Maintaining an accurate chemical inventory is both a regulatory requirement for using, handling, and storing hazardous materials as well as a cornerstone for effectively communicating and managing chemical hazards present in the laboratory.
EHS provides additional resources and guidance to help laboratories prepare effective and comprehesive inventories of the hazardous chemicals present in research laboratories. EHS works to ensure that provided chemical inventory information is effectively interpreted to ensure accurate reporting to relevant regulatory entities and is available for first responders when responding to an incident in the research laboratories. EHS additonally helps laboratories to effectively leverage chemical inventory information to make safe and effective choices in the handling, storage, and overall management of laboratory reagents.
Schematic of Chemical Inventory System showing the inherent role of the chemical inventory to connect critical elements of hazard communication and hazard reporting and response.
How the Chemical Inventory Is Used
An accurate chemical inventory provides a number of utilities, such as those listed below.
- Efficient Ordering. An accurate inventory will help lab managers track the materials that are present in the laboratory and know whether additional supplies need to be ordered before duplicate/excess orders are placed.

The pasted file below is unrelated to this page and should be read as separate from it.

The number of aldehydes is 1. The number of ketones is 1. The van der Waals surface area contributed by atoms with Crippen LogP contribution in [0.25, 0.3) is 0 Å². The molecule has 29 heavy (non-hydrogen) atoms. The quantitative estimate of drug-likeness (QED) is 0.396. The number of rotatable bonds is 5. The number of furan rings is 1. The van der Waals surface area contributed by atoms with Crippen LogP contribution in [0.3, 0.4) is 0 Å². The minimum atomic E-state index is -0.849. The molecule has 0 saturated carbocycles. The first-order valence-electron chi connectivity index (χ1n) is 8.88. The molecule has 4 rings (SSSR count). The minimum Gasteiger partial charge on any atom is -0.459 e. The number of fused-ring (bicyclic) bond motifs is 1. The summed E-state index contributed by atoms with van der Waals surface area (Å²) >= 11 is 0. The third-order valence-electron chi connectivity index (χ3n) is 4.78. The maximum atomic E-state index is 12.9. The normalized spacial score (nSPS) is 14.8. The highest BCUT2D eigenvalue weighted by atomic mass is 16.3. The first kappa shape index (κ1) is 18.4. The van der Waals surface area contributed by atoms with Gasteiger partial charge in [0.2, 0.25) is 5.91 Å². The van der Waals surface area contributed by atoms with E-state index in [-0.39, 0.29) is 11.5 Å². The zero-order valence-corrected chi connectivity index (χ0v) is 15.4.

- Locating reagents. Defining and logging locations where reagents are located make it easier and quicker for researchers to locate the reagents stored in the lab before orders are placed for materials already available in the lab.
- Deliberate disposal. An accurate inventory helps to identify materials that are no longer in use as well as tracking materials that have a limited shelf-life, including those that may become dangerous over time.
- Effective response. Chemical inventories provide valuable information to complement the Emergency Information Posters (EIP) to help fire and hazmat responders mount a safe and effective response to emergencies on campus.
- Compliance with hazardous material limits. Fire and building codes limit the amount of hazardous material that may be stored within a location based on a number of factors associated with the construction. The Department of Homeland Security has identified particular chemicals of interest which when stored above defined thresholds may require additional site security measures to be taken to protect against intentional release, theft, or sabotage. Accurate reporting of chemical inventories (both qualitatively and quantitatively) allow the life safety risk of hazardous material overages to be identified and remedied.
- Effective hazard communication. An accurate chemical inventory allows hazards associated with materials to be identified and communicated to potential users. The inventory also serves as a reference point to ensure comprehensive access to Safety Data Sheets.
- Safer storage practices. An accurate inventory can help to alleviate some of the work that can be associated with identifying areas where incompatible materials are being stored together and facilitate planning for how to utilize more effective and safety chemical storage and segregation practices.